Flash Fiction
$25 Prize
The men who come and sit in my chair never
ask what I do with their hair. But then, why would
they care? There's no need to share I get a thrill
from their hair. Or say what I do with said hair.
That’s between me and their hair….

When the bell over the door rings signaling
another customer, my own bell begins to tingle.
Today, for example, it's Justin—tall, lean, pretty
Justin and his well-toned arms. He comes with
his unwashed hair and three-day scruff. He could
wash his own hair. They all could. But they leave
it and their scruff for me. They know this is the
way I want it. It's possible one or two have
figured out my thing for hair. But nobody knows
my real secret. The big one.

Justin knows the routine. He sits in my chair
looking at me in the mirror. I look back, giving
him my best naughty grin. We are alone in the
shop. I can't resist licking my lips. 'We'd better
get started,' I say. 'The usual?' Justin nods.
There's never really much need for talk. The men
come to me dirty and scruffy, knowing I will
make them clean. Scratch the surface of that
thought, dig deeper. They seek salvation through
me. Maybe that is their secret. Everybody has

Justin has come for my specialty. I don't cut hair
much anymore. I can when I need to, but I've got
enough clients now to concentrate on what I
crave—the hot towel shave. While I adore all
hair, facial hair is revered. It's what makes a man
a man. Moustaches, beards, goatees—all are
worshiped and adored, trimmed, groomed and
shaped to perfection. And if they desire to be
clean, I take it all off, no questions asked. I'm
here to serve and please. Both them and me.

Now it's Justin with the devilish grin on his face.
We're back at the chair after washing the hair.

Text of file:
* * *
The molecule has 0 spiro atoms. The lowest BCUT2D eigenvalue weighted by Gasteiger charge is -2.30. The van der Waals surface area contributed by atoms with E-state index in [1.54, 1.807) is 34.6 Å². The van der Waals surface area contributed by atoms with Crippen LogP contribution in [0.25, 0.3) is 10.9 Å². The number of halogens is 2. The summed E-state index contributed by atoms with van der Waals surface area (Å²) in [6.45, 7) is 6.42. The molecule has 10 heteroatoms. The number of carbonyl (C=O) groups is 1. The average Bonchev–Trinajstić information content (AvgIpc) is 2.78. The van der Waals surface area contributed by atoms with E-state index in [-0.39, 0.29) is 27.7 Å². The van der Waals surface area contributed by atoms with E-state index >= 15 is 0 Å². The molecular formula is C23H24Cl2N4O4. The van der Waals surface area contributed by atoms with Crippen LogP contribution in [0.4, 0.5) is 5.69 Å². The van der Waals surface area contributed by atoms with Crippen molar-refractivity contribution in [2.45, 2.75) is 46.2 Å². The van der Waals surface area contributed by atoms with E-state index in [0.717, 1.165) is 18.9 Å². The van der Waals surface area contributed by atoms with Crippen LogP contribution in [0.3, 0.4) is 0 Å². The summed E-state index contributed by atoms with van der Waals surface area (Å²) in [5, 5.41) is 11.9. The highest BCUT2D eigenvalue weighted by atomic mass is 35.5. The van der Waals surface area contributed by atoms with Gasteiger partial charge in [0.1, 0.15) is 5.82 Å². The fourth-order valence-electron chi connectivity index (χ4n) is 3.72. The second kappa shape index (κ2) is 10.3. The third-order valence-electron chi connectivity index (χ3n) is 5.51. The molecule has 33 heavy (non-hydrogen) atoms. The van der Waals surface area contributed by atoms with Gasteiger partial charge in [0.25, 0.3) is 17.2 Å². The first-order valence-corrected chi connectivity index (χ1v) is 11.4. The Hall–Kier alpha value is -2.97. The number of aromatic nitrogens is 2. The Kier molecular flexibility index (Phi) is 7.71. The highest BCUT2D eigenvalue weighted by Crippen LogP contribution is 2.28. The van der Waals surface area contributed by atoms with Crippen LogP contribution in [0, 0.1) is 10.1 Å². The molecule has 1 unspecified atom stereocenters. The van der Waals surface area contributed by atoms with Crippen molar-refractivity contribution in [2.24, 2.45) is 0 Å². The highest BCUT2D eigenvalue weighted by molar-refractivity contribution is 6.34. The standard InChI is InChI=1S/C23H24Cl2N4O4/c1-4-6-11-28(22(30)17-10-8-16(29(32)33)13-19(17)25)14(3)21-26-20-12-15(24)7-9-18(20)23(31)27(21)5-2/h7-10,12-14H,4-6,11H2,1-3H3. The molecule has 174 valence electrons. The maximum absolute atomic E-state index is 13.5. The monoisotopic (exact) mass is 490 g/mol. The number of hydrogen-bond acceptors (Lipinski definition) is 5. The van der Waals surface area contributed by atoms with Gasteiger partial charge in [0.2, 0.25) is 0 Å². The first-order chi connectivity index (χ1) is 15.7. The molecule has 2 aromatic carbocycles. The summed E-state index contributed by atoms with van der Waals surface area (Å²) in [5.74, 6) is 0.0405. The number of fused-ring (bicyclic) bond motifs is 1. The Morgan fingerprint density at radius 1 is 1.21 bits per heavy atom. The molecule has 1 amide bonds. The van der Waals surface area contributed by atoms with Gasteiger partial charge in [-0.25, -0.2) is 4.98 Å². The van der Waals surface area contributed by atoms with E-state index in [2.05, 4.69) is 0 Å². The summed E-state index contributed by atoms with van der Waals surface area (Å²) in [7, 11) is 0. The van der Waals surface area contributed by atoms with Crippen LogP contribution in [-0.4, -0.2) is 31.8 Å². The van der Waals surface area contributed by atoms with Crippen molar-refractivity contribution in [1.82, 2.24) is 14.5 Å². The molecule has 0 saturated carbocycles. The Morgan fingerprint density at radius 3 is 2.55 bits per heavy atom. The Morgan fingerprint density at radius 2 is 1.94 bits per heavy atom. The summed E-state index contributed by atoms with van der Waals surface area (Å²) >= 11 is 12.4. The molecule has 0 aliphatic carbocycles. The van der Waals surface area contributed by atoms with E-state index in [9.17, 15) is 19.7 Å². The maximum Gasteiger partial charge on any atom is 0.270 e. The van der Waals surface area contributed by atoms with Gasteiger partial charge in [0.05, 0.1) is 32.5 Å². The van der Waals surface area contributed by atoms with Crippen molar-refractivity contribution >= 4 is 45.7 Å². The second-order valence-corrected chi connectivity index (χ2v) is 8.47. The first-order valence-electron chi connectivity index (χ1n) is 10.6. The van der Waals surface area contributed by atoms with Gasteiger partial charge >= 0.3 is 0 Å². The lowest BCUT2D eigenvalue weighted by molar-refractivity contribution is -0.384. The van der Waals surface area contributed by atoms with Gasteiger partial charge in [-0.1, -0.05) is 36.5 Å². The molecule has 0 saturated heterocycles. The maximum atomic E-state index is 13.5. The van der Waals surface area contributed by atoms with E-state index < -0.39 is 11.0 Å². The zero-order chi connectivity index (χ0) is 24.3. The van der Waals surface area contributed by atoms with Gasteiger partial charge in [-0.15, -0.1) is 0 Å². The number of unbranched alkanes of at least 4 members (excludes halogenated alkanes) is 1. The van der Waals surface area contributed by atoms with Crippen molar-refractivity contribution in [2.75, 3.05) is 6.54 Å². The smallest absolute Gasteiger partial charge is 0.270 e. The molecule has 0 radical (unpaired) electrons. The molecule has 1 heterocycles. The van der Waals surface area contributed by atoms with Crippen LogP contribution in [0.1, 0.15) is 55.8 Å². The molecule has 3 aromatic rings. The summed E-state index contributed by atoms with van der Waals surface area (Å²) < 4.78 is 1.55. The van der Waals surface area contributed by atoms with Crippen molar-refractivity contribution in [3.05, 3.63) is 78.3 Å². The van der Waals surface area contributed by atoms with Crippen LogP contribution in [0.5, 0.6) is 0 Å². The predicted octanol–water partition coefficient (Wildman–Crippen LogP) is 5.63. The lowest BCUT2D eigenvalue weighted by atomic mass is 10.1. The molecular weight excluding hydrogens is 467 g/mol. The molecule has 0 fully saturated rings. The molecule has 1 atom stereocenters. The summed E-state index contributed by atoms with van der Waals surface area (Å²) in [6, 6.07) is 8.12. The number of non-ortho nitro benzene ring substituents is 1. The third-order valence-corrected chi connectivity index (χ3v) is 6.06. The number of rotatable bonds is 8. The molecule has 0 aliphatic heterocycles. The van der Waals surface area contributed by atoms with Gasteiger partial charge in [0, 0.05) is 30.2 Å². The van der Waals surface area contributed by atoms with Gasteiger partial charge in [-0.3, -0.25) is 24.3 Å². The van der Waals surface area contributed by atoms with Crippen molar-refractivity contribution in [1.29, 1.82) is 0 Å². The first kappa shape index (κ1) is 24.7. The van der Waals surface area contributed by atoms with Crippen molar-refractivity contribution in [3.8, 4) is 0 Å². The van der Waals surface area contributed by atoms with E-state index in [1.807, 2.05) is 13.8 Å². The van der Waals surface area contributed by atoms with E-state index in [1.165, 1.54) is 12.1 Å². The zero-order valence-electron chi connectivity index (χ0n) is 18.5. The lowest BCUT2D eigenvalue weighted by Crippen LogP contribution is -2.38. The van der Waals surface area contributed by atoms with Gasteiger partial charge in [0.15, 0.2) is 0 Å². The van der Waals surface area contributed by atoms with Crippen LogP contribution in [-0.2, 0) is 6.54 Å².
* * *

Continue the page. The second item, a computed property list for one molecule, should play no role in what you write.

I've put the cape around him. I begin
preparations for the blade. Gently I cleanse the
skin, then apply the first hot towel. It softens the
bristles, opens the pores, relaxes the face. A
brush applies the foam. I gently but firmly run the
blade over his features, taking care as I stroke
up the neck and Adam's apple. My face comes
close to his as I work. So easy to lean over and
plant a kiss, caress a cheek. But I am a
professional. I apply another hot towel and lather
again. I want the closest possible shave. And all
possible hair. I glide the blade around the
contours of his chiseled face. The stubble falls
and collects in the folds of the cape. My
excitement builds.

And when he goes, when Justin or Joe or
Tommy leaves me fresh-faced and smooth, I
close up shop for the day. I take that hair, that
stubble, those bristles and gather it together. It is
my reward. It doesn't matter it's from different
men with different colours and different lengths.
This hair has purpose. In the evenings on my
own, my play begins. I apply a thin layer of
Vaseline to my face. Then I apply the hair. When
I see myself in the mirror I sigh; closer to
complete, closer to my secret. I experiment with
different styles late into the night. Then I shave
myself back to reality. 'Soon,' I say. 'One day.' I
dare not dream more.

Those men who sit in my chair and give me their
hair think it's for them I provide this service. But
it's for me. Me and my salvation. Me and my

Sherry Morris is originally from a small town in Missouri, but has
been residing in London for nearly 15 years, working as a university
administrator and dreaming up schemes to retire early. She now
loves a crumpet and a cup of tea in the morning, but makes no
attempt to disguise her American accent, as it occasionally comes in
handy. She has an allotment where she grows flowers, butternut
squash and elephant garlic, although parsnips elude her. A short
story she wrote about her Peace Corps experience in Ukraine has
been published in A Small Key Opens Big Doors.
by Sherry Morris